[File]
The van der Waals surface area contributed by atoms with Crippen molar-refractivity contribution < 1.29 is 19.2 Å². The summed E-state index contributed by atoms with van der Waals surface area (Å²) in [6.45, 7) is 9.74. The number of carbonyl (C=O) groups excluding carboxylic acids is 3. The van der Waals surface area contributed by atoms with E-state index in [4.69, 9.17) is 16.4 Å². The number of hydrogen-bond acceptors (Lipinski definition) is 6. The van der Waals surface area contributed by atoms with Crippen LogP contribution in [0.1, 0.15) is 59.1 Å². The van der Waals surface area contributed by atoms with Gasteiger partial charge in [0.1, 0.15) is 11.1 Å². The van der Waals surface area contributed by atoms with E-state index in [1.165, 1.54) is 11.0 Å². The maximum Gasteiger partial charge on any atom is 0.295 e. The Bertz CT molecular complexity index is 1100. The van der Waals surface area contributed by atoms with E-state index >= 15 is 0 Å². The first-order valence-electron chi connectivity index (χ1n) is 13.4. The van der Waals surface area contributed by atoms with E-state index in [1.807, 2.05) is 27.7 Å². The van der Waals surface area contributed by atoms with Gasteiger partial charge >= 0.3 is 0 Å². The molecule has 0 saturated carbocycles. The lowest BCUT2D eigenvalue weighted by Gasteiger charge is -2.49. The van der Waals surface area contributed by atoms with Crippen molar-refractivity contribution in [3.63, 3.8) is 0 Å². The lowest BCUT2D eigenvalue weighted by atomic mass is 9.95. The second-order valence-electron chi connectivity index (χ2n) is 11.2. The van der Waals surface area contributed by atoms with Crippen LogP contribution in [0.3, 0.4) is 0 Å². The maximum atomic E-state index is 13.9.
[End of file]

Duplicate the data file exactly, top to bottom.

The van der Waals surface area contributed by atoms with Crippen molar-refractivity contribution < 1.29 is 19.2 Å². The summed E-state index contributed by atoms with van der Waals surface area (Å²) in [6.45, 7) is 9.74. The number of carbonyl (C=O) groups excluding carboxylic acids is 3. The van der Waals surface area contributed by atoms with E-state index in [4.69, 9.17) is 16.4 Å². The number of hydrogen-bond acceptors (Lipinski definition) is 6. The van der Waals surface area contributed by atoms with Crippen LogP contribution in [0.1, 0.15) is 59.1 Å². The van der Waals surface area contributed by atoms with Gasteiger partial charge in [0.1, 0.15) is 11.1 Å². The van der Waals surface area contributed by atoms with E-state index in [1.165, 1.54) is 11.0 Å². The maximum Gasteiger partial charge on any atom is 0.295 e. The Bertz CT molecular complexity index is 1100. The van der Waals surface area contributed by atoms with E-state index >= 15 is 0 Å². The first-order valence-electron chi connectivity index (χ1n) is 13.4. The van der Waals surface area contributed by atoms with E-state index in [1.807, 2.05) is 27.7 Å². The van der Waals surface area contributed by atoms with Gasteiger partial charge >= 0.3 is 0 Å². The molecule has 0 saturated carbocycles. The lowest BCUT2D eigenvalue weighted by Gasteiger charge is -2.49. The van der Waals surface area contributed by atoms with Crippen molar-refractivity contribution in [3.63, 3.8) is 0 Å². The lowest BCUT2D eigenvalue weighted by atomic mass is 9.95. The second-order valence-electron chi connectivity index (χ2n) is 11.2. The van der Waals surface area contributed by atoms with Crippen LogP contribution in [0.3, 0.4) is 0 Å². The maximum atomic E-state index is 13.9.